Real estate attracts New Yorkers like moths to a flame.
And when they are ready to buy or rent — or are just curious — consumers in one of the priciest housing markets in the country often turn to New York City's No. 1 real estate website, StreetEasy.com.
In August, the No. 1 national real estate website, Zillow (Z), paid $50 million to buy StreetEasy.
"New York City has always been a tough nut to crack," said Zillow's chief marketer Amy Bohutinsky. "StreetEasy spent seven years growing (the site) and built a better product for New York City than we did.
Since the housing market has come back to life, Zillow and chief rival Trulia (TRLA) have been working harder, and spending more than ever, to attract consumers, real estate agents and advertisers to their sites, which are packed with listings and other information on homes.
Zillow and Trulia got off the ground shortly before the housing market crashed, but they've been making up for lost or never-found business from those down years, especially since their public offerings — Zillow's in July 2011 and Trulia's in September 2012.
Feathering The Nest
Seattle-based Zillow has made six acquisitions since its IPO, including StreetEasy, its latest, and rental search site HotPads in 2012.
Zillow spent $40 million on advertising in 2013, including its first national TV spots, "Find Your Way Home" and "Long Distance." It plans to spend at least that in 2014.
In August, San Francisco-based Trulia paid $355 million for software-as-a-service firm Market Leader, which helps agents manage leads and marketing campaigns. It's a "salesforce.com of brokers," said Trulia spokesman Ken Shuman.
Both firms are spending to grow their user and advertiser base, and Zillow especially is willing to put profit second to revenue as it does so. Its earnings are expected to drop 89% for 2013 to 4 cents a share, but rise to 48 cents in 2014.
Both firms have been logging double- or triple-digit revenue growth per quarter. Trulia's growing at a faster pace from a smaller base.
A returning housing market and web shopping habits are "benefiting the whole category," Bohutinsky said. "Most agents will go out of their way to list on the largest sites." And many pay subscription fees to get prime real estate on the sites.
Even so, the top few real estate websites are still in the early stages of penetrating the $24 billion total addressable U.S. real estate advertising market, one that is "rapidly moving online," wrote RBC Capital Markets analyst Mark Mahaney.
Realtor.com, the third major player, was once the largest real estate website. It's the official site of the National Association of Realtors and run by San Jose, Calif.-based Move (MOVE). The site was founded in 1996 and grew fast during the dot-com boom. As Move CEO Steve Berkowitz told IBD, "We were in some ways ahead of the curve.
Realtor.com fell from its top perch after the housing crash and rise of Zillow and Trulia. As one Realtor said in a Web posting not long ago, "Realtor.com got passed by like a race horse stuck in the gate.
It's been attempting a comeback. And over the last few quarters sales perked up. In July the NAR board of directors voted to add listings of new homes and existing homes from non-NAR sources to "compete more effectively in an evolving online marketplace," the NAR said. Before, it held only NAR-member listings, still more than 90% of all homes for sale, Berkowitz noted.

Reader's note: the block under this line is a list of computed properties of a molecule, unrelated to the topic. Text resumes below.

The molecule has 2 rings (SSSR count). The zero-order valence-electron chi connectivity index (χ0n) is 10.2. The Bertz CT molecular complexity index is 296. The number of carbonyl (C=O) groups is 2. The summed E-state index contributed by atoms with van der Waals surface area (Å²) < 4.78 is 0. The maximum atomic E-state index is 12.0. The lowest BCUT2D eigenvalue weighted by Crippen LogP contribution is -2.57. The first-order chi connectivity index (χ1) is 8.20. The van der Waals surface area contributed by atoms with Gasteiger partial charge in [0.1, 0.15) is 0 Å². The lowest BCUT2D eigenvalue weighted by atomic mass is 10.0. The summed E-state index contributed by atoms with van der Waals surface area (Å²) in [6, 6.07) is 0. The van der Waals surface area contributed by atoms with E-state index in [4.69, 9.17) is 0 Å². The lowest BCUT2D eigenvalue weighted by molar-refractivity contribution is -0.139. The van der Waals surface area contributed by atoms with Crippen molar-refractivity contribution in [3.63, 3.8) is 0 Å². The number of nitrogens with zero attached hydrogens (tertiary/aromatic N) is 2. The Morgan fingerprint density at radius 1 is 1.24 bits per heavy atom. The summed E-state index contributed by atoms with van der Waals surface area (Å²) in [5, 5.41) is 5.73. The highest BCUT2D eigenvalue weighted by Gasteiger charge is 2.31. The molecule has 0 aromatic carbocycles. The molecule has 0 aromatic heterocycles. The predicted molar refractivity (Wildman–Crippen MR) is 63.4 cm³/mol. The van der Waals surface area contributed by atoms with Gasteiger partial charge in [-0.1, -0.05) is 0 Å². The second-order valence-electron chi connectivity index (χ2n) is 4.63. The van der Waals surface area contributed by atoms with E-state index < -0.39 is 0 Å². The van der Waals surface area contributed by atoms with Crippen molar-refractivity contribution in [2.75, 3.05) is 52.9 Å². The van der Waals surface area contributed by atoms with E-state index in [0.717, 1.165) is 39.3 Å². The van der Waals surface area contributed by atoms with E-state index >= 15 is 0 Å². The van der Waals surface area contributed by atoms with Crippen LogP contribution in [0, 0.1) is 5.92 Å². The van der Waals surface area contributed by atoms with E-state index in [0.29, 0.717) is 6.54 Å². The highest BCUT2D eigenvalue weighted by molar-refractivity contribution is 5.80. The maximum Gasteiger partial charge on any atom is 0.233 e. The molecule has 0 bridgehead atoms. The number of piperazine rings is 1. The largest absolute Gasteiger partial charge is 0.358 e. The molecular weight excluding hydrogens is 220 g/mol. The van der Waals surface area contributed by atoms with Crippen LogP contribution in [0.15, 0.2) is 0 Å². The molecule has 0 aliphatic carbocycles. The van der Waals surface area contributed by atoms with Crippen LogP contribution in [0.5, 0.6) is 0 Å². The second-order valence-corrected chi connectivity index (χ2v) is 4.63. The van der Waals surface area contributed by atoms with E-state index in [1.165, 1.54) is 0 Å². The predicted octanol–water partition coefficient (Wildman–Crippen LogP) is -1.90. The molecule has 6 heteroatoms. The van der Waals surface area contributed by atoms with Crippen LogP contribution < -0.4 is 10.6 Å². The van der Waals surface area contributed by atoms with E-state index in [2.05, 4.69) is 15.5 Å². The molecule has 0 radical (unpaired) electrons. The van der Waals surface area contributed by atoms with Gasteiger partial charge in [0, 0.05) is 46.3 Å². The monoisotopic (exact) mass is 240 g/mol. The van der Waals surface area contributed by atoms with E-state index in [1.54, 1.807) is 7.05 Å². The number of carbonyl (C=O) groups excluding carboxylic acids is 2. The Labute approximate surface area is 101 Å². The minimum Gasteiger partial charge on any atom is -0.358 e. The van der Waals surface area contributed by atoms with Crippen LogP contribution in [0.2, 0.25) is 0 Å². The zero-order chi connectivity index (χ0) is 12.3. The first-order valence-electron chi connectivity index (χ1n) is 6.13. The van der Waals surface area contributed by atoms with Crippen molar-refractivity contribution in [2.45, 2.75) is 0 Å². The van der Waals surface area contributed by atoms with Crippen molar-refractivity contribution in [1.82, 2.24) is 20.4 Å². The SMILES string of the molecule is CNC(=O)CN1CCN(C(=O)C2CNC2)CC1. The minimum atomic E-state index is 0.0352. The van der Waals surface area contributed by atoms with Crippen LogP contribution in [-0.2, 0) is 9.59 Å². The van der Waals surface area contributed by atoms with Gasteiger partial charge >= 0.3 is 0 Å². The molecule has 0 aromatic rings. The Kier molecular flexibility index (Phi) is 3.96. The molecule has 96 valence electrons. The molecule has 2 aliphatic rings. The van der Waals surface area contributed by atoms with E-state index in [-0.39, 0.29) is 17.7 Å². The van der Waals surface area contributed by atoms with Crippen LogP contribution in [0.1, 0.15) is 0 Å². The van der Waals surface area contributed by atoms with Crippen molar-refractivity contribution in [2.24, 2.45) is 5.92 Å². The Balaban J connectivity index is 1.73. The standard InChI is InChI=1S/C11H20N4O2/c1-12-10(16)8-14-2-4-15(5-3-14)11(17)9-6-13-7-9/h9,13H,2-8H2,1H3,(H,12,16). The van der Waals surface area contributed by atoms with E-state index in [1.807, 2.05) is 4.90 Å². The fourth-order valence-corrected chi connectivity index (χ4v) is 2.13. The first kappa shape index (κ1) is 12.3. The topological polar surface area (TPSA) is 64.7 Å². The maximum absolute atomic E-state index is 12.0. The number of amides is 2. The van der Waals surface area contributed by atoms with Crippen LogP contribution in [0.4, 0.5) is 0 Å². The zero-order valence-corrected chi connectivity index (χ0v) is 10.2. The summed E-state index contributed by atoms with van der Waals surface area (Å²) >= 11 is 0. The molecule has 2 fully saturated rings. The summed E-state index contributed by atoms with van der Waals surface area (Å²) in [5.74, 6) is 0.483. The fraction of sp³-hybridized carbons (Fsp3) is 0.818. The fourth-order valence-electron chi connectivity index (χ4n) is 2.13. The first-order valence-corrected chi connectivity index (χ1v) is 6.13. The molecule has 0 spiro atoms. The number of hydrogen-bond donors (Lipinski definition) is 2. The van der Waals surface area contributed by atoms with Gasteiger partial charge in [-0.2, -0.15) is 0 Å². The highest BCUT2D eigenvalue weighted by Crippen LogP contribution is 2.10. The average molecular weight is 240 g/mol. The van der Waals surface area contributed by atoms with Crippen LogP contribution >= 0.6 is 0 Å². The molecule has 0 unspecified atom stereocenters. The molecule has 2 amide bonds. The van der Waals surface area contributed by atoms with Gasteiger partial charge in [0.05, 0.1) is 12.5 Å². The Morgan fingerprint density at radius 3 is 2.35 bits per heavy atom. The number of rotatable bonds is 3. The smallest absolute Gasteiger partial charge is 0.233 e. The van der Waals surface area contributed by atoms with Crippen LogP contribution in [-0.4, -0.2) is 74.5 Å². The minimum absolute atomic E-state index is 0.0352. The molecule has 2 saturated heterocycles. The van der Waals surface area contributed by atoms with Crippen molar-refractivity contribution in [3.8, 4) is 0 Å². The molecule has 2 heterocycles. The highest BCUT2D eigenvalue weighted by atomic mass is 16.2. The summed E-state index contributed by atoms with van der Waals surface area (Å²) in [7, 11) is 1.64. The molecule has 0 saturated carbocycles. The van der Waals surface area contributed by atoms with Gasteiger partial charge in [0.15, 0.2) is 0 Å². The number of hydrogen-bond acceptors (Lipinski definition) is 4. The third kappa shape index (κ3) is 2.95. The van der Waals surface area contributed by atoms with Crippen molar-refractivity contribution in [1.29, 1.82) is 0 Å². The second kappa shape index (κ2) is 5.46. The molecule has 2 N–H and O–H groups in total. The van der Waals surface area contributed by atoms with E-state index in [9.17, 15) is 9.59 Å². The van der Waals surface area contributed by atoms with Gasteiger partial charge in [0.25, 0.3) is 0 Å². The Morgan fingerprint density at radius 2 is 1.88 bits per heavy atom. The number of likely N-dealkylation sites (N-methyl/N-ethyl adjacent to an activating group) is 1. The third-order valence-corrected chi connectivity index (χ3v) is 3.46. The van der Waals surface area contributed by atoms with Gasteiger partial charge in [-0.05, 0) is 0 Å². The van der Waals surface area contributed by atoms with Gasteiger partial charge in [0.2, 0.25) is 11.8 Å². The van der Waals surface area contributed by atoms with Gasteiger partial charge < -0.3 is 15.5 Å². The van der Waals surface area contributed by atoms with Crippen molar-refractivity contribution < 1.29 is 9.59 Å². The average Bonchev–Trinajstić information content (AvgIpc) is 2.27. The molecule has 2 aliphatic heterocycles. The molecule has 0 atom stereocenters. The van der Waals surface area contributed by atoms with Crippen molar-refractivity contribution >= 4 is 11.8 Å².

Realtor.com is also increasingly cracking the New York City market, which lacks the usual multiple listing services. It recently won listings from the Corcoran Group, a unit of Realogy Holdings (RLGY). With it, Realtor.com covers 75% of the market, Berkowitz says, and Move is close to landing other brokers there too.
"Our audience has grown over 20% this year," Berkowitz said of Realtor.com's national scope, adding the site "is on the rise again.
Besides size, the three real estate Web players differ in other ways: 1. Zillow.com. The firm prides itself on a deep database of most homes in America, not just those on the market. "We call it a living database," said Bohutinsky, who notes it comes from public data and internal estimates, including home values and risk of foreclosure. Owners and agents also update such things as if bathrooms have been added.
Zillow also features more than 300,000 ratings and reviews of real estate agents by people who have used them in a transaction.
2. Trulia.com. Beyond the usual neighborhood maps offered by online sites, Trulia digs deep on certain details, homing in on crimes, commute times and natural hazard risks, such as whether a home is in a flood or earthquake zone. With "Find An Agent" it zooms in on details that may be overlooked, such as whether an agent in a certain ZIP code is an expert in, say, condos, townhomes or short sales, or speaks Spanish, Russian or Japanese.
3. Realtor.com. The site's operator says listings are updated every 15 minutes, making it the most "accurate" of the real estate sites. Since homes in some markets are selling quickly, "the importance of accuracy has come back again, as in the early 2000s when the housing market was hot," Berkowitz said.
Move gets a lot of its content from 800 multiple listing services. "We built relationships over years and spent millions to build infrastructure," he said. "Zillow and Trulia don't have the direct relationships.
Not all content on rival sites is current, he adds, noting that some sold homes are still listed for sale. "We know exactly when a home is sold, when a sale is pending and when to take it off the market," he said.